The road from Caracas to the coast wound sharply left and right over beautiful pass through the lush rain forest of Henri Pittier National Park. Thanks to the night before we missed all of this, sitting at the back and bouncing our way through a spectacular hangover.
Just before rolling into Puerto Colombia we stopped at a gas station to fill the truck. Thanks to the artificially low diesel prices in Venezuela this came to all of $2 for 250 litres of fuel. I took the opportunity to fall of a kerb, twisting my knee, but more about that in Roraima.
After being shown to our rooms we headed straight to the beach for a paddle to cool down. I waded into the water and swum round for a bit before standing up in about 5 feet of water and having a chat with a couple of people back on the beach. Dan appeared beside me and suggested I turn round, which I did just in time to get wiped out by a freak 12ft wave. Somewhat dazed and thrown easily 20ft back from where I was standing I coughed and spluttered whilst trying to work out where the bright light was coming from before realising that I’d accidentally been wearing my rather expensive sunglasses. I made my way back to where I’d been standing but couldn’t see them on the bottom despite the wonderfully clear water, so with the current and waves accepted that they were lost. At this point the lifeguard declared the water closed as it was 4pm and he wanted to go home so we sat on the beach for another hour chatting whilst I scanned the shoreline for a little Venezuelan kid wandering about in his new $350 Oakley shades.
Dinner was a long winded affair with far too many people being incompetent at Spanish, forgetting what they ordered then attempting not to pay for it. Again the new people immediately headed off to bed whilst the rest of us stayed up waiting for the two people who’d not made it to Caracas before we left. They’d both landed at about 10pm and after some hurried phone calls had jumped in a lucky taxi drivers cab and driven to join us. For some reason this two hour journey took them five hours but unwittingly we kept on waiting, resorting to pre-mixed rum and cola to keep us awake. By the time they arrived at 3am we were tired yet suspiciously merry.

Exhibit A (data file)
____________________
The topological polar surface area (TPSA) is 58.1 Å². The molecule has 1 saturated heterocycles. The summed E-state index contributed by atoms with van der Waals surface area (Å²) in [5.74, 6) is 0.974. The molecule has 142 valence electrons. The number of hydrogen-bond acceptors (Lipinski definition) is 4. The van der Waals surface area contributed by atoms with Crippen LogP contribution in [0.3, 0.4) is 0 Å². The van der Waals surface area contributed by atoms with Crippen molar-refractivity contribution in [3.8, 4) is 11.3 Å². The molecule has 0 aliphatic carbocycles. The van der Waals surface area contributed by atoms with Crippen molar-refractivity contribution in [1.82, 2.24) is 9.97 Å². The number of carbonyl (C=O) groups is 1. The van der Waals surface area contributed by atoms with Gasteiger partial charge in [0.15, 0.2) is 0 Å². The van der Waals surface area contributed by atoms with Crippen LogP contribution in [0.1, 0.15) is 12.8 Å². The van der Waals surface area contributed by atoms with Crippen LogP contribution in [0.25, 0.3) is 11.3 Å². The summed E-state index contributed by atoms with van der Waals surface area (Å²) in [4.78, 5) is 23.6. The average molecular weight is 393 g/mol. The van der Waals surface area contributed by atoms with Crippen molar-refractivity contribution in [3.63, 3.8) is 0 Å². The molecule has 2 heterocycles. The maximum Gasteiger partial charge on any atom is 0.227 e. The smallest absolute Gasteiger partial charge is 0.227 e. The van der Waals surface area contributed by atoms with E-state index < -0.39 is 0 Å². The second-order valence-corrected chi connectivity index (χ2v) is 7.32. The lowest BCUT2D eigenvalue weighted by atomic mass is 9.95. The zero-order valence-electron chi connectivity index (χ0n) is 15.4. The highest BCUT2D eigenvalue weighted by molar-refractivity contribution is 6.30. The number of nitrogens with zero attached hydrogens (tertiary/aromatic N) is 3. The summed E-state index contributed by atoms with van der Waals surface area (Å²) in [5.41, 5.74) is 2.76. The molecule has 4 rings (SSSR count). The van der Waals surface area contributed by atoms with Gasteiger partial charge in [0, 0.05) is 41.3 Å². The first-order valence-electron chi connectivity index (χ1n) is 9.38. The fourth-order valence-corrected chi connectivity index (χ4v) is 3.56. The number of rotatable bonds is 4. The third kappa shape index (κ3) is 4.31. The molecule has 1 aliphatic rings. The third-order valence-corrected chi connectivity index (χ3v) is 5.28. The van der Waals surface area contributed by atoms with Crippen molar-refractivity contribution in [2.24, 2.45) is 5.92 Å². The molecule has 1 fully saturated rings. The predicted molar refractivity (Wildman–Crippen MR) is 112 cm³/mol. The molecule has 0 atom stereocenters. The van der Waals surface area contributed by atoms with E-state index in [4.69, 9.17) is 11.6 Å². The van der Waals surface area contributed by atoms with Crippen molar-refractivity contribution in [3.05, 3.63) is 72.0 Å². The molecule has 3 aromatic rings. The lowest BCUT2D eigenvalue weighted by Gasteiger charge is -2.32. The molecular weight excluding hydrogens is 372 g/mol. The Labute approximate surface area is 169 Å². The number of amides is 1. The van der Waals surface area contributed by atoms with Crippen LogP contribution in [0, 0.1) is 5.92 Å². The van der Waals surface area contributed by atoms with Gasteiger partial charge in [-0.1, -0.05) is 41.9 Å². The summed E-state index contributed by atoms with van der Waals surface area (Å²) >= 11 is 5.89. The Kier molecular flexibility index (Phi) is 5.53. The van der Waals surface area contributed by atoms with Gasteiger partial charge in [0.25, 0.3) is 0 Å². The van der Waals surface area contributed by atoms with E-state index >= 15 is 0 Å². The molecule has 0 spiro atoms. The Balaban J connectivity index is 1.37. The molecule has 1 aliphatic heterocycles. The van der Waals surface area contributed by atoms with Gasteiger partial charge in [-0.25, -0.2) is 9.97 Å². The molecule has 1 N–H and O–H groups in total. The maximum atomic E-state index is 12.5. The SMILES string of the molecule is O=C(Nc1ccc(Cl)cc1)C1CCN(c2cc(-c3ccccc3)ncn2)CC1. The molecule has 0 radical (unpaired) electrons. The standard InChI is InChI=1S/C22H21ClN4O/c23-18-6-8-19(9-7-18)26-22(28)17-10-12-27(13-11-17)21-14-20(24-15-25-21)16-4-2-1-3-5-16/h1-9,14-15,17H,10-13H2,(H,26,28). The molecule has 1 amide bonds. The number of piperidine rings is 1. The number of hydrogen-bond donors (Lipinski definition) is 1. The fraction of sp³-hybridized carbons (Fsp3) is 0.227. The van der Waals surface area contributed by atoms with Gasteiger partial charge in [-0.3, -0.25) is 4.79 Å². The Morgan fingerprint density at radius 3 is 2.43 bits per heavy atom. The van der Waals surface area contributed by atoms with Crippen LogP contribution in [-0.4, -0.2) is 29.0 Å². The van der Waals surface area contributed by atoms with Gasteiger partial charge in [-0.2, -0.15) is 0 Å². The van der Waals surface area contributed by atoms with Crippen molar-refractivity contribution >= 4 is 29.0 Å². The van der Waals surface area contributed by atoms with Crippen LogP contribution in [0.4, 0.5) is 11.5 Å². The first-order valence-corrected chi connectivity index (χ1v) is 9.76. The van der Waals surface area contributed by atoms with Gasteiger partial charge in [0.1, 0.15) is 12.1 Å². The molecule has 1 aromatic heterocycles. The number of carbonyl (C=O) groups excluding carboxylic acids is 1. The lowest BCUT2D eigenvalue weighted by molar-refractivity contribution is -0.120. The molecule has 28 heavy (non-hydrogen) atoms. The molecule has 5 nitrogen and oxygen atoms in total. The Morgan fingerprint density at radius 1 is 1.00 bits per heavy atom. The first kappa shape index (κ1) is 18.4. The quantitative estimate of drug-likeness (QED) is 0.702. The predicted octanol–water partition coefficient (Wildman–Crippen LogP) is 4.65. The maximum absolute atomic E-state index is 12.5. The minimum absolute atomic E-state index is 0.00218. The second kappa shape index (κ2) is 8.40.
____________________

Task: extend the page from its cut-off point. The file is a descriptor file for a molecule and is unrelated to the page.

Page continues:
Up at 6am the following day we chartered a boat to take us to a beautiful beach further round the coast. Most people just sat on the beach, but a few went snorkelling and those of us who’d had 40 minutes of diving lessons in Cartagena lied about our lack of experience and set off in another boat for a 45 minute scuba dive, whilst desperately trying to remember how to go up and down, and what all the diving hand signals meant. The others were fine, but both my primary and backup regulator failed once in the water and I had to sit in the boat, in the baking sun, for 40 minutes. Thankfully the others came back safely and declared it far superior to the Colombian waters, with a huge variety of fish to see.
Most Latin American countries celebrate Christmas Eve far more than Christmas day so we joined in the festivities on the seafront, sharing drinks with the residents whilst they set off dozens of fireworks and danced round the streets.